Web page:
MicroGroove Technology Helps Respect the Environment Like many industries, air conditioning is feeling international pressure to act in a manner that respects the environment. New designs adhere to these demands and reflect the use of refrigerants with lower GWP (global warming potential) and ODP (ozone depletion potential) ratings. Some of the new, so-called natural refrigerants, such as propane, are more cost-effective and abundant but come with drawbacks. Due to propane’s flammability, regulations limit the refrigerant charge to be no more than 150 grams in each air conditioner. Units incorporating MicroGroove tube have enabled significant reductions in refrigerant charge on the order of 50+ percent using traditional and proposed refrigerants.

Copper’s Antimicrobial Properties Enhance Energy Efficiency Since the World Health Organization’s report in 1984, much has been written and discussed about “sick building system.” Causes are often attributed to flaws in the


heating, ventilation, and air conditioning (HVAC) systems. MicroGroove tubes not only present cost benefits to manufacturers, but they offer consumers the additional benefit of reduced mold growth due to copper’s antimicrobial properties. Mold growth blocks heat transfer from fin surfaces and decreases heat exchanger performance in systems utilizing aluminum fins. Heat transfer potential is proportional to energy efficiency. After four years of operation, mold can cover 60 percent of fin surface area. In one controlled experiment on effects of mold growth, energy efficiency performance of heat exchangers with aluminum fins decreased by about 19 percent when mold covered 60 percent of fin surface. Performance of heat exchangers with copper fins, which exhibited no mold growth, was unchanged.

The Future of MicroGroove The ICA Technology Transfer and Development team has pursued other air conditioning projects over the years; however, the team’s MicroGroove project has created the largest quantifiable effect on copper demand to date, conservatively estimated at 142,500 tonnes cumulatively over six years (2007 – 2012). Looking ahead, it might just change a few more landscapes.

Compact, modular and scalable thermal energy storage systems are being developed for distributed applications in buildings where space is at a premium. Using MicroGroove heat exchangers in these applications may present a much higher energy storage density, deliver no energy leakage, and offer the potential for residential scale seasonal storage units. This work is still in the early R&D stage. Commercial refrigeration system suppliers are considering natural refrigerants (propane, isobutane, and carbon dioxide) to meet regulatory imperatives requiring reduced refrigerant charge to cut the risk of refrigerant leakage and meet higher energy efficiency regulations. The design and optimization software developed for room air conditioning is being adapted for use with commercial refrigeration systems and will soon be in use as a design guide for refrigeration customers in Europe and North America.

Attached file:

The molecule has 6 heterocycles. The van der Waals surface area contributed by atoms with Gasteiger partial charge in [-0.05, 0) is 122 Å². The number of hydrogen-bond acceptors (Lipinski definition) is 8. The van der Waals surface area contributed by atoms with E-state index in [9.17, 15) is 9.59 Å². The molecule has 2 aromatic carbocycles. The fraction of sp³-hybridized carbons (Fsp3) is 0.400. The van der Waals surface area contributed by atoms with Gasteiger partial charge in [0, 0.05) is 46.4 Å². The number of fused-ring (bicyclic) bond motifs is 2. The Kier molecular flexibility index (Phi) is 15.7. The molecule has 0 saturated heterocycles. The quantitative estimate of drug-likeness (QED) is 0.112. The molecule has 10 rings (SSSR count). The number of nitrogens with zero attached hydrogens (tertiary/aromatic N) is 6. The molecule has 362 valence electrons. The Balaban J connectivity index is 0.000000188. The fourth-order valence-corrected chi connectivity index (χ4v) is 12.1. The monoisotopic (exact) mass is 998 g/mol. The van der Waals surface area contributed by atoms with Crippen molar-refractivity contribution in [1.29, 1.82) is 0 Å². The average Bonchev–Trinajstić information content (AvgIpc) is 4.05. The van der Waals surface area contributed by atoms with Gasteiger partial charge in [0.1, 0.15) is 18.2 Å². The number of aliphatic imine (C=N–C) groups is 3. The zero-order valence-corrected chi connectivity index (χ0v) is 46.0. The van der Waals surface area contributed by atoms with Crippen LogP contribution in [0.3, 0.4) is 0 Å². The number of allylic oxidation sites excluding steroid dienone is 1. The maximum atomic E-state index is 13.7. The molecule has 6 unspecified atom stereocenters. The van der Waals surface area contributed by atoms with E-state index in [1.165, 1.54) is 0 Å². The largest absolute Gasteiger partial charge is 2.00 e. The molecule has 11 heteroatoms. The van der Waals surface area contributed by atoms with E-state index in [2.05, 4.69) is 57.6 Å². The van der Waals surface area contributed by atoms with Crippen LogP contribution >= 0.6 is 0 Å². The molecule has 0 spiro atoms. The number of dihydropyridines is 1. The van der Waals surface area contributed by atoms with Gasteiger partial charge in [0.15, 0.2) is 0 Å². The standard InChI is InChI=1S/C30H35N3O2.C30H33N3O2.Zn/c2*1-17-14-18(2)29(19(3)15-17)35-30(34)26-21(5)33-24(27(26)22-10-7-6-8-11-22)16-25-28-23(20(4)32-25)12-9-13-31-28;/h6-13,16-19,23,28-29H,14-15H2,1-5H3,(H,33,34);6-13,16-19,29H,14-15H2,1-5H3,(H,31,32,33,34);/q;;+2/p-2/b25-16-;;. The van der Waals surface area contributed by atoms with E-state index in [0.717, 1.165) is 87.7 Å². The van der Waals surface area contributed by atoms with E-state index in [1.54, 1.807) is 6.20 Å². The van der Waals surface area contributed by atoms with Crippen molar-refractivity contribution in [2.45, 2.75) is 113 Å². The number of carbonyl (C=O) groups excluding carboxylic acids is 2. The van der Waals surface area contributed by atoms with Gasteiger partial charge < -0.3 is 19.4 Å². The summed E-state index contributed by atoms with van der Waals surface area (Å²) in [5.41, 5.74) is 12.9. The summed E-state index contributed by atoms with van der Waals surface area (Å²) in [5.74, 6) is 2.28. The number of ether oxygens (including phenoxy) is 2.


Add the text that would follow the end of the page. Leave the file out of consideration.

MicroGroove has shown how the adaptability of copper keeps this material ahead of the competition.

By delaying a significant introduction and roll out of aluminum microchannel in several markets, MicroGroove has shown how the adaptability of copper keeps this material ahead of the competition.

The Story in Numbers Chinese Manufacturers...


• Produced > 82 million residential air-conditioning systems worth < $50 billion (in 2012)

• Less copper = Lower cost, decrease in expensive refrigerant charge required and identical performance and reliability

• Gained 50 percent of ACR (copper air conditioning and refrigeration) and connector tube demand

• No need for new manufacturing systems

• Produced 70 percent of global aircon units

After detailed technical and economic analyses, manufacturers decided against the uncertainty and costs of switching to substitute materials and moved instead to designs based on smaller copper tubes, 5mm in diameter.

Result • Substitution rate for aluminum microchannel only 2 percent, down from the > 10 percent forecasted • Copper 5mm tube in 18.8 million room air conditioner heat exchangers produced in 2013—a 35 percent increase over 2012 • 26,000 tonnes of MicroGroove tube used in room air conditioners in 2013

260 Madison Avenue, New York, NY 10016 USA Phone: +1 212 251 7240, Fax: +1 212 251 7245 copperalliance.org, info@copperalliance.org

Printed on 100% recycled paper (100% post-consumer fiber)

Paper meets the Forest Stewardship Council mark of responsible forestry

Paper mill production processes, including packaging, are environmentally preferable

Paper made with 100% renewable green energy

Paper manufactured from sustainable raw materials and are free of chlorine chemistry

Vegetable-based (as opposed to traditional petroleumbased) inks used throughout

© Copyright 2013 International Copper Association, Ltd. Copper Alliance™ is a trademark of the International Copper Association, Ltd. All Rights Reserved. MicroGroove® is a registered trademark of European Copper Institute 2/14-ECM-BR-GL-CA-01-EN

Profile for ICA/Copper Alliance®

2013 ICA Annual Report  

2013 Annual Report for the International Copper Association

2013 ICA Annual Report  

2013 Annual Report for the International Copper Association

Recommendations could not be loaded

Recommendations could not be loaded

Recommendations could not be loaded

Recommendations could not be loaded